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Building The Library

This document describes how to build Botan on Unix/POSIX and MS
Windows systems. The POSIX oriented descriptions should apply to most
common Unix systems (including MacOS X), along with POSIX-ish systems
like BeOS, QNX, and Plan 9. Currently, systems other than Windows and
POSIX (such as VMS, MacOS 9, OS/390, OS/400, ...) are not supported by
the build system, primarily due to lack of access. Please contact the
maintainer if you would like to build Botan on such a system.

Botan's build is controlled by, which is a `Python
<>`_ script. Python 2.5 or later is required.

For the impatient, this works for most systems::

  $ ./ [--prefix=/some/directory]
  $ make
  $ make check
  $ make install

Or using ``nmake``, if you're compiling on Windows with Visual C++. On
platforms that do not understand the '#!' convention for beginning
script files, or that have Python installed in an unusual spot, you
might need to prefix the ```` command with ``python`` or

  $ python ./ [arguments]

Configuring the Build

The first step is to run ````, which is a Python script
that creates various directories, config files, and a Makefile for
building everything. The script requires at least Python 2.5; any
later version of Python 2.x should also work. Python 3.1 will also
work but requires an extra step; see :ref:`configure_with_python3` for

The script will attempt to guess what kind of system you are trying to
compile for (and will print messages telling you what it guessed).
You can override this process by passing the options ``--cc``,
``--os``, and ``--cpu``.

You can pass basically anything reasonable with ``--cpu``: the script
knows about a large number of different architectures, their
sub-models, and common aliases for them. You should only select the
64-bit version of a CPU (such as "sparc64" or "mips64") if your
operating system knows how to handle 64-bit object code - a 32-bit
kernel on a 64-bit CPU will generally not like 64-bit code.

By default the script tries to figure out what will work on your
system, and use that. It will print a display at the end showing which
algorithms have and have not been enabled. For instance on one system
we might see lines like::

   INFO: Skipping, by request only - bzip2 gnump openssl qt_mutex zlib
   INFO: Skipping, incompatible CPU - aes_intel aes_ssse3 asm_x86_64 mp_asm64 mp_x86_64 sha1_x86_64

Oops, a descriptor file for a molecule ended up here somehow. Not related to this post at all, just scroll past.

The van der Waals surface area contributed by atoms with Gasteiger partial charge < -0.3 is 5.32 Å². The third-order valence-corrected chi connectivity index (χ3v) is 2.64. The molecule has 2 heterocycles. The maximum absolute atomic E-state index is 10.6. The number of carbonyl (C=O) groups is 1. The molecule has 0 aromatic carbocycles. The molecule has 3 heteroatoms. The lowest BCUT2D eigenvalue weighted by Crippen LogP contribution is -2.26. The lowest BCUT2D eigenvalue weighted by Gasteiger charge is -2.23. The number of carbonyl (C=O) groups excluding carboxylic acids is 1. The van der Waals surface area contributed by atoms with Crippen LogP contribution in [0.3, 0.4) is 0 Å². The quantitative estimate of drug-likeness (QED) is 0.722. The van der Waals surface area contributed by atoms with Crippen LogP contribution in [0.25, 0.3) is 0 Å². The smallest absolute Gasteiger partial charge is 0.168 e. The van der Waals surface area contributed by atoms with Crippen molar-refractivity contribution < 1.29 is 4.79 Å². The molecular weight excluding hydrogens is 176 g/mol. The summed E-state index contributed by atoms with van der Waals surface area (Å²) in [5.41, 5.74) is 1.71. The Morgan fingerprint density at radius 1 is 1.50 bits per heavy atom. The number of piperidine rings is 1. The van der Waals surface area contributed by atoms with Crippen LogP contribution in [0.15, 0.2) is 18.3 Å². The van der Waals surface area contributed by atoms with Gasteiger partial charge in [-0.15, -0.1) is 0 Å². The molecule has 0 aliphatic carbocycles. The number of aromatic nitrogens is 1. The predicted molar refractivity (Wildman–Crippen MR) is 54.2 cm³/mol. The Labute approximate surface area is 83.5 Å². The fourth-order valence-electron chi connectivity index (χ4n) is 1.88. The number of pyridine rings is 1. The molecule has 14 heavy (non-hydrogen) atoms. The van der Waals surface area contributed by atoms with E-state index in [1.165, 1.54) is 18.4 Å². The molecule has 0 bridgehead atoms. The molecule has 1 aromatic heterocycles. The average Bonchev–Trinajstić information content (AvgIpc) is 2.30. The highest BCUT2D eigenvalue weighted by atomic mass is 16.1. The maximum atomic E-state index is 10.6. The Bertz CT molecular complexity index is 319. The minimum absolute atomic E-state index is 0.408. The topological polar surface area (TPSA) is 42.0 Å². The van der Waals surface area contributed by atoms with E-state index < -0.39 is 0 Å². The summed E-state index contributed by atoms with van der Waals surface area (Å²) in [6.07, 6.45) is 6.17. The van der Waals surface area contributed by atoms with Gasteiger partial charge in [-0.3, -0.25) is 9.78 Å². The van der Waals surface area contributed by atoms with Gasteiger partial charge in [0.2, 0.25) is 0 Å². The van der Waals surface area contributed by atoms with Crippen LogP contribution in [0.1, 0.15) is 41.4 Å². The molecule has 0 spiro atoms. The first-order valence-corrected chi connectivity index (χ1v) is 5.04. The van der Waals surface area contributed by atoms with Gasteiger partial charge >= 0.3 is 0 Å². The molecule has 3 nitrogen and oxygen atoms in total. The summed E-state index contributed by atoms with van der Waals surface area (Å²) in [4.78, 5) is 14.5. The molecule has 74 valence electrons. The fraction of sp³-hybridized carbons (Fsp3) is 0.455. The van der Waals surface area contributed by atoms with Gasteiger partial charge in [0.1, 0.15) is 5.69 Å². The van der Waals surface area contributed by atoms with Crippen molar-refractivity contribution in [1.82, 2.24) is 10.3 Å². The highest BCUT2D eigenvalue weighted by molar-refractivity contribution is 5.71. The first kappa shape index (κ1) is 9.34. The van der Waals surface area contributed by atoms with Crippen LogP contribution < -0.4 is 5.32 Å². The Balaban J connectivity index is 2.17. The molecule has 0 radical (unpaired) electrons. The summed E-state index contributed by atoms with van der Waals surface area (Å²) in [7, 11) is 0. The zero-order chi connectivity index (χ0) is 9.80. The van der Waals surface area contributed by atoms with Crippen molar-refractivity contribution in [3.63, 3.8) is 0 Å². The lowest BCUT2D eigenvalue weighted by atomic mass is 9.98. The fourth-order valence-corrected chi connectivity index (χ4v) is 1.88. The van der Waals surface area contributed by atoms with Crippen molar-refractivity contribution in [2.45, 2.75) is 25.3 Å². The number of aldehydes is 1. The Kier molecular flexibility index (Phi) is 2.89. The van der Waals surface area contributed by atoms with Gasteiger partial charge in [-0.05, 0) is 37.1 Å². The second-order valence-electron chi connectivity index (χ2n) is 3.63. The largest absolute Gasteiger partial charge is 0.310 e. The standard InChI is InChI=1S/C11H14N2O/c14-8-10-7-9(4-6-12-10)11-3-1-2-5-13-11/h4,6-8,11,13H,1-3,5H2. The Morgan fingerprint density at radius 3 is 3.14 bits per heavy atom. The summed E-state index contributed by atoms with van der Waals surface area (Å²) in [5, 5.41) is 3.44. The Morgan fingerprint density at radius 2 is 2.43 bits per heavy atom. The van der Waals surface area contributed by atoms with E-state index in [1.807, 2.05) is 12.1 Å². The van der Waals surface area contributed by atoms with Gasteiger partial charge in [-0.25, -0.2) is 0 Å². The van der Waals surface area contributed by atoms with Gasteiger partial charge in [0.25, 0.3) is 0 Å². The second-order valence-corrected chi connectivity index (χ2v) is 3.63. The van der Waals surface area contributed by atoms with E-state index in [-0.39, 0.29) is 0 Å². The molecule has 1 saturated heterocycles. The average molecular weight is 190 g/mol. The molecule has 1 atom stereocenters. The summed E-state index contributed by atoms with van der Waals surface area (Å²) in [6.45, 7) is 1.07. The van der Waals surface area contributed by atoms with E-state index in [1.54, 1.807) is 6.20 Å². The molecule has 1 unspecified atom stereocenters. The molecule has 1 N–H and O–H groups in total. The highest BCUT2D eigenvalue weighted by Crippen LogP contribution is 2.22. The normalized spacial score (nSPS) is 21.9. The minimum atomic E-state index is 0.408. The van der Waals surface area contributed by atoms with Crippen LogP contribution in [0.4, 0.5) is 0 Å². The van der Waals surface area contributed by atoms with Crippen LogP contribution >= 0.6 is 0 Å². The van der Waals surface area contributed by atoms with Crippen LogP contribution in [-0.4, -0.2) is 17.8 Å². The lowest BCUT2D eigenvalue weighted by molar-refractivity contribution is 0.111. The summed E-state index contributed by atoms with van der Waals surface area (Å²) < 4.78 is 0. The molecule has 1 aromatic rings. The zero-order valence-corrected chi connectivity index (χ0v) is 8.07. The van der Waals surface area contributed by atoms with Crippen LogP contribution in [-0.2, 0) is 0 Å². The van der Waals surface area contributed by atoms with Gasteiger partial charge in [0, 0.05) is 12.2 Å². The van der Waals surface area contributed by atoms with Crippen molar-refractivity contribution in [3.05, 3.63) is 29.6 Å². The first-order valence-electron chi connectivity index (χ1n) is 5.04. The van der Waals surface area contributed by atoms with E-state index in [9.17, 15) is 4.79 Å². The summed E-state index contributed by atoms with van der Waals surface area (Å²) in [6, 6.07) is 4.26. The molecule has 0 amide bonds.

INFO: Skipping, incompatible OS - beos_stats cryptoapi_rng win32_crit_section win32_stats
   INFO: Skipping, incompatible compiler - mp_msvc64 mp_x86_32_msvc

The ones that are skipped because they are 'by request only' have to
be explicitly asked for, because they rely on third party libraries
which your system might not have or that you might not want the
resulting binary to depend on. For instance to enable zlib support,
add ``--with-zlib`` to your invocation of ````.

You can control which algorithms and modules are built using the
options ``--enable-modules=MODS`` and ``--disable-modules=MODS``, for
instance ``--enable-modules=zlib`` and ``--disable-modules=rc5,idea``.
Modules not listed on the command line will simply be loaded if needed
or if configured to load by default. If you use ``--no-autoload``,
only the most core modules will be included; you can then explicitly
enable things that you want to use with ``--enable-modules``. This is
useful for creating a minimal build targeting to a specific
application, especially in conjunction with the amalgamation option;
see :ref:`amalgamation`.

For instance::

 $ ./ --no-autoload --enable-modules=rsa,ecdsa,eme1,emsa1,emsa4

will set up a build that only includes RSA, ECDSA, and some padding
modes, along with their dependencies. A small subset of core features,
including AES, SHA-2, HMAC, and the multiple precision integer
library, are always loaded.

The script tries to guess what kind of makefile to generate, and it
almost always guesses correctly (basically, Visual C++ uses NMAKE with
Windows commands, and everything else uses Unix make with POSIX
commands). Just in case, you can override it with
``--make-style=somestyle``. The styles Botan currently knows about are
'unix' (normal Unix makefiles), and 'nmake', the make variant commonly
used by Windows compilers. To add a new variant (eg, a build script
for VMS), you will need to create a new template file in

On Unix

The basic build procedure on Unix and Unix-like systems is::

   $ ./ [--enable-modules=<list>] [--cc=CC]
   $ make
   # You may need to set your LD_LIBRARY_PATH or equivalent for ./check to run
   $ make check # optional, but a good idea
   $ make install

On Unix systems the script will default to using GCC; use
``--cc`` if you want something else. For instance use
``--cc=icc`` for Intel C++ and ``--cc=clang`` for Clang.

The ``make install`` target has a default directory in which it
will install Botan (typically ``/usr/local``). You can override
this by using the ``--prefix`` argument to
````, like so:

``./ --prefix=/opt <other arguments>``

On some systems shared libraries might not be immediately visible to
the runtime linker. For example, on Linux you may have to edit
``/etc/`` and run ``ldconfig`` (as root) in
order for new shared libraries to be picked up by the linker. An
alternative is to set your ``LD_LIBRARY_PATH`` shell variable
to include the directory that the Botan libraries were installed into.

On Mac OS X

In general the Unix instructions above should apply, however OS X does
not support ``LD_LIBRARY_PATH``. Thomas Keller suggests instead
running ``install_name_tool`` between building and running the
self-test program::

  $ VERSION=1.10.0 # or whatever the current version is
  $ install_name_tool -change $(otool -X -D libbotan-$VERSION.dylib) \